The state board may allocate available funds to districts to share the cost of systems or practices for erosion or sedimentation control or water quality improvement that are designed to protect and improve soil and water resources.
A district board requesting funds of the state board must submit an application in a form prescribed by the board containing:
(1) a comprehensive plan;
(2) an annual work plan; and
(3) an application for cost-sharing funds.
If the state board approves the comprehensive plan, including the plan's most recent amendment, the annual work plan, and the application of the district, the state board shall determine the specific amount of funds to allocate to the district for cost-sharing contracts.
(a) The state board shall allocate at least 70 percent of cost-sharing funds to areas with high priority erosion, sedimentation, or water quality problems or water quantity problems due to altered hydrology. The areas must be selected based on the statewide priorities established by the state board. The allocated funds must be used for conservation practices for high priority problems identified in the comprehensive and annual work plans of the districts.
(b) The remaining cost-sharing funds may be allocated to districts as follows:
(1) for technical and administrative assistance, not more than 20 percent of the funds; and
(2) for conservation practices for lower priority erosion, sedimentation, or water quality problems.
(a) A district board may contract on a cost-share basis to furnish financial aid to a land occupier or to a state agency for permanent systems for erosion or sedimentation control or water quality or water quantity improvements that are consistent with the district's comprehensive and annual work plans.
(b) The duration of the contract must, at a minimum, be the time required to complete the planned systems. A contract must specify that the land occupier is liable for monetary damages and penalties in an amount up to 150 percent of the financial assistance received from the district, for failure to complete the systems or practices in a timely manner or maintain the systems or practices as specified in the contract.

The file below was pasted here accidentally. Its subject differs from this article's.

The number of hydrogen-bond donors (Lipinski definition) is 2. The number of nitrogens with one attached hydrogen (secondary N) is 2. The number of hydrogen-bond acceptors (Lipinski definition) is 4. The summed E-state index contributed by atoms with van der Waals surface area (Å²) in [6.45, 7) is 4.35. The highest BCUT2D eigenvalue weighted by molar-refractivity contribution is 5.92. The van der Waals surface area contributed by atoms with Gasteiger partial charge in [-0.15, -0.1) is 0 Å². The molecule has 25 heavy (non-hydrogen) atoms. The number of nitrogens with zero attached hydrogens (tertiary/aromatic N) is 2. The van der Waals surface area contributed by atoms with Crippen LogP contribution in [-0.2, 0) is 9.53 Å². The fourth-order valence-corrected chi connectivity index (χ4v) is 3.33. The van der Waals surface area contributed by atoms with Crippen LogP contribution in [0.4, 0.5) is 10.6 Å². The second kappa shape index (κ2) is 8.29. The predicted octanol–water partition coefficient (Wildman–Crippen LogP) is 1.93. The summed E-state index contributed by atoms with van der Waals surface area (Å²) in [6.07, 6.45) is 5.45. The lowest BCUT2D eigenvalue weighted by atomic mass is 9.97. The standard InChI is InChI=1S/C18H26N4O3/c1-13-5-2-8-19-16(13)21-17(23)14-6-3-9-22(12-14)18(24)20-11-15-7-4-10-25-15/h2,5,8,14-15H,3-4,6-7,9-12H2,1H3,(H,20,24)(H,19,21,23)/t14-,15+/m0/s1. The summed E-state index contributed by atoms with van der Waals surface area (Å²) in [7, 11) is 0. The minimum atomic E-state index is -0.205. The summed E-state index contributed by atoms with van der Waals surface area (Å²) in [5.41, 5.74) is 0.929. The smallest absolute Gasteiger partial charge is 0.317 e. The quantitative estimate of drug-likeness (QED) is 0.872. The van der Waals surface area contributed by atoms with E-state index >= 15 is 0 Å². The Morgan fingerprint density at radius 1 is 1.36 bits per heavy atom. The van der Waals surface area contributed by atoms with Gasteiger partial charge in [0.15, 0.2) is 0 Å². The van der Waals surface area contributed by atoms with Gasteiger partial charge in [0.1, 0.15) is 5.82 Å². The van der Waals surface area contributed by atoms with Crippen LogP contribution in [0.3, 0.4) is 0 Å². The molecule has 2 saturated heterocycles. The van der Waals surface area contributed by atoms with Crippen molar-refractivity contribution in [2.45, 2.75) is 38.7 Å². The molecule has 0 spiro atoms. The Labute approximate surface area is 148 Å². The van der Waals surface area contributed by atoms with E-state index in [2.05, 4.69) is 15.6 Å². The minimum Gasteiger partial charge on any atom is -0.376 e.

(c) A contract may provide for cooperation or funding with federal agencies. A land occupier or state agency may provide the cost-sharing portion of the contract through services in kind.
(d) The state board or the district board may not furnish any financial aid for practices designed only to increase land productivity.
(e) When a district board determines that long-term maintenance of a system or practice is desirable, the board may require that maintenance be made a covenant upon the land for the effective life of the practice. A covenant under this subdivision shall be construed in the same manner as a conservation restriction under section 84.65.
(a) The state board may adopt rules and shall adopt policies prescribing:
(1) procedures and criteria for allocating funds for cost-sharing contracts;
(2) standards and guidelines for cost-sharing contracts;
(3) the scope and content of district comprehensive plans, plan amendments, and annual work plans;
(4) standards and methods necessary to plan and implement a priority cost-sharing program, including guidelines to identify high priority erosion, sedimentation, and water quality problems and water quantity problems due to altered hydrology;
(5) the share of the cost of conservation practices to be paid from cost-sharing funds; and
(6) requirements for districts to document their efforts to identify and contact land occupiers with high priority problems.
(b) The rules may provide that cost-sharing may be used for windbreaks and shelterbelts for the purposes of energy conservation and snow protection.
Official Publication of the State of Minnesota
Revisor of Statutes